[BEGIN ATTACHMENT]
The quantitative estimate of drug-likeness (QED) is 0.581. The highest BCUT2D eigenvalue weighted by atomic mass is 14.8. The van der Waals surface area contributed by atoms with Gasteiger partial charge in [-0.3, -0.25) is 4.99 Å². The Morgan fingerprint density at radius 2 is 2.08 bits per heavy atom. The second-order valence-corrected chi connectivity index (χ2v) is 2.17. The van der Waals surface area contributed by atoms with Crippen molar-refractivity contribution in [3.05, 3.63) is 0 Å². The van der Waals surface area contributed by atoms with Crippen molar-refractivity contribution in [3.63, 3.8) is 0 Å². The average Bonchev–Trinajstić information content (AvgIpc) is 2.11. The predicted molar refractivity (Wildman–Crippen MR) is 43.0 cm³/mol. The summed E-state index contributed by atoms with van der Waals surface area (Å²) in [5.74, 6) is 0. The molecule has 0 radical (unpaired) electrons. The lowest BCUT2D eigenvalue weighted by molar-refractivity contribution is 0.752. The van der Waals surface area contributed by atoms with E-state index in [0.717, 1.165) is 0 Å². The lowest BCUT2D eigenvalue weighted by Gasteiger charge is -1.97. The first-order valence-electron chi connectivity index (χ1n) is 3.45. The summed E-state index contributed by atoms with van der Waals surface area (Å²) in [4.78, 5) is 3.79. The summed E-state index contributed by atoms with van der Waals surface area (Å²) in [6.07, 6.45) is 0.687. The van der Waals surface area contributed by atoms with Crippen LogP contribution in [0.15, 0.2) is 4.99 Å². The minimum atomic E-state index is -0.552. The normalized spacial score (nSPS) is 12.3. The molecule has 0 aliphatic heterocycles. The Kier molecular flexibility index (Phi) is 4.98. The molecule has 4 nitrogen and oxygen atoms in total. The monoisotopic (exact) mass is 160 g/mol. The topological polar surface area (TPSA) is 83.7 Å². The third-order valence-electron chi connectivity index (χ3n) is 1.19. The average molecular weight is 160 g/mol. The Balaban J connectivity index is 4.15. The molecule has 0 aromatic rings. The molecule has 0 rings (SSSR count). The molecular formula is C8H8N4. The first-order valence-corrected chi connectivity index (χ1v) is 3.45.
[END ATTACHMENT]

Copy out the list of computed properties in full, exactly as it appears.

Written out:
The quantitative estimate of drug-likeness (QED) is 0.581. The highest BCUT2D eigenvalue weighted by atomic mass is 14.8. The van der Waals surface area contributed by atoms with Gasteiger partial charge in [-0.3, -0.25) is 4.99 Å². The Morgan fingerprint density at radius 2 is 2.08 bits per heavy atom. The second-order valence-corrected chi connectivity index (χ2v) is 2.17. The van der Waals surface area contributed by atoms with Crippen molar-refractivity contribution in [3.05, 3.63) is 0 Å². The van der Waals surface area contributed by atoms with Crippen molar-refractivity contribution in [3.63, 3.8) is 0 Å². The average Bonchev–Trinajstić information content (AvgIpc) is 2.11. The predicted molar refractivity (Wildman–Crippen MR) is 43.0 cm³/mol. The summed E-state index contributed by atoms with van der Waals surface area (Å²) in [5.74, 6) is 0. The molecule has 0 radical (unpaired) electrons. The lowest BCUT2D eigenvalue weighted by molar-refractivity contribution is 0.752. The van der Waals surface area contributed by atoms with E-state index in [0.717, 1.165) is 0 Å². The lowest BCUT2D eigenvalue weighted by Gasteiger charge is -1.97. The first-order valence-electron chi connectivity index (χ1n) is 3.45. The summed E-state index contributed by atoms with van der Waals surface area (Å²) in [4.78, 5) is 3.79. The summed E-state index contributed by atoms with van der Waals surface area (Å²) in [6.07, 6.45) is 0.687. The van der Waals surface area contributed by atoms with Crippen LogP contribution in [0.15, 0.2) is 4.99 Å². The minimum atomic E-state index is -0.552. The normalized spacial score (nSPS) is 12.3. The molecule has 0 aliphatic heterocycles. The Kier molecular flexibility index (Phi) is 4.98. The molecule has 4 nitrogen and oxygen atoms in total. The monoisotopic (exact) mass is 160 g/mol. The topological polar surface area (TPSA) is 83.7 Å². The third-order valence-electron chi connectivity index (χ3n) is 1.19. The average molecular weight is 160 g/mol. The Balaban J connectivity index is 4.15. The molecule has 0 aromatic rings. The molecule has 0 rings (SSSR count). The molecular formula is C8H8N4. The first-order valence-corrected chi connectivity index (χ1v) is 3.45.